"There you see his soul! he has put it in his pictures, cold and sombre as it is. His Orestes, his Orestes with the dull eye and cruel mouth, and looking as if he had been impaled, is himself all over.... But, mother, cannot you understand at all? I cannot leave Fortuné in prison. You know these Jacobins, these patriots, all Évariste's crew. They will kill him. Mother, little mother, darling mother, I cannot have them kill him. I love him! I love him! He has been so good to me, and we have been so unhappy together. Look, this box-coat is one of his coats. I had never a shift left. A friend of Fortuné's lent me a jacket and I got a post with an eating-house keeper at Dover, while he worked at a barber's. We knew quite well that to return to France was to risk our lives; but we were asked if we would go to Paris to carry out an important mission.... We agreed,--we would have accepted a mission to hell! Our travelling expenses were paid and we were given a letter of exchange on a Paris banker. We found the offices closed; the banker is in prison and going to be guillotined. We had not a brass farthing. All the individuals with whom we were in correspondence and to whom we could appeal are fled or imprisoned. Not a door to knock at. We slept in a stable in the Rue de la Femme-sans-tête. A charitable bootblack, who slept on the same straw with us there, lent my lover one of his boxes, a brush and a pot of blacking three quarters empty. For a fortnight Fortuné made his living and mine by blacking shoes in the Place de Grève.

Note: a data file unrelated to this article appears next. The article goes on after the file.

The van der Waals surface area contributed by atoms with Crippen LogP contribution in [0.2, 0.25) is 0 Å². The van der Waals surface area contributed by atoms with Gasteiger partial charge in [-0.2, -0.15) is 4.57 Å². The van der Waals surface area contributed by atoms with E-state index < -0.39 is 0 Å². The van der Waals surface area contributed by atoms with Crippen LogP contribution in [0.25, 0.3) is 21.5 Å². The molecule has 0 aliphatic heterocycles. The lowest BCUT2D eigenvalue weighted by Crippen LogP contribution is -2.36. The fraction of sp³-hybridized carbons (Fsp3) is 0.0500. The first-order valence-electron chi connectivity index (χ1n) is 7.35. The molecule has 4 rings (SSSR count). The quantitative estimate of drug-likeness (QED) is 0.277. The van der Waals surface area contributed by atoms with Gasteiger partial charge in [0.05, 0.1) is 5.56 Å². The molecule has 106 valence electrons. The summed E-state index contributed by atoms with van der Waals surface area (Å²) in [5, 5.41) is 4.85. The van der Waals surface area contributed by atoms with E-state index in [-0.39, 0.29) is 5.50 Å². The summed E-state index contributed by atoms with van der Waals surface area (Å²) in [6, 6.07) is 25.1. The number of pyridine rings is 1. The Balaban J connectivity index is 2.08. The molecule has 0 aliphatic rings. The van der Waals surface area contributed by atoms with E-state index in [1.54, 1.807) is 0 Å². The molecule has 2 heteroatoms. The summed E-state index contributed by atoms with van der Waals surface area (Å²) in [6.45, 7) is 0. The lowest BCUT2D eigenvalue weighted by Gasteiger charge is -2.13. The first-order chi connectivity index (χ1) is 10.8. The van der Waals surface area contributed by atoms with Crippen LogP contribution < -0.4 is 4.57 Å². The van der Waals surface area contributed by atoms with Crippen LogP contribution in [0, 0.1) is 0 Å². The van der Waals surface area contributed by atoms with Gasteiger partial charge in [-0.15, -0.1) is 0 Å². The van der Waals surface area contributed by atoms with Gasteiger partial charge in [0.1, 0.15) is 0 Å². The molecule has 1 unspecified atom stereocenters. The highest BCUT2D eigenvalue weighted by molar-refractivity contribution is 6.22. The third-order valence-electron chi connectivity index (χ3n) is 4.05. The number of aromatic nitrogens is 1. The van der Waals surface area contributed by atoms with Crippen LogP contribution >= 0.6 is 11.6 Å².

"But on Monday a Member of the Commune put his foot on the box to have his boots polished. He had been a butcher once, a man Fortuné had before now given a kick behind to for selling meat of short weight. When Fortuné raised his head to ask for his two sous, the rascal recognized him, called him aristocrat, and threatened to have him arrested. A crowd collected, made up of honest folks and a few blackguards, who began to shout "Death to the émigré!" and called for the gendarmes. At that moment I came up with Fortuné's bowl of soup. I saw him taken off to the Section and shut up in the church of Saint-Jean. I tried to kiss him, but they hustled me away. I spent the night like a dog on the church steps.... They took him away this morning...."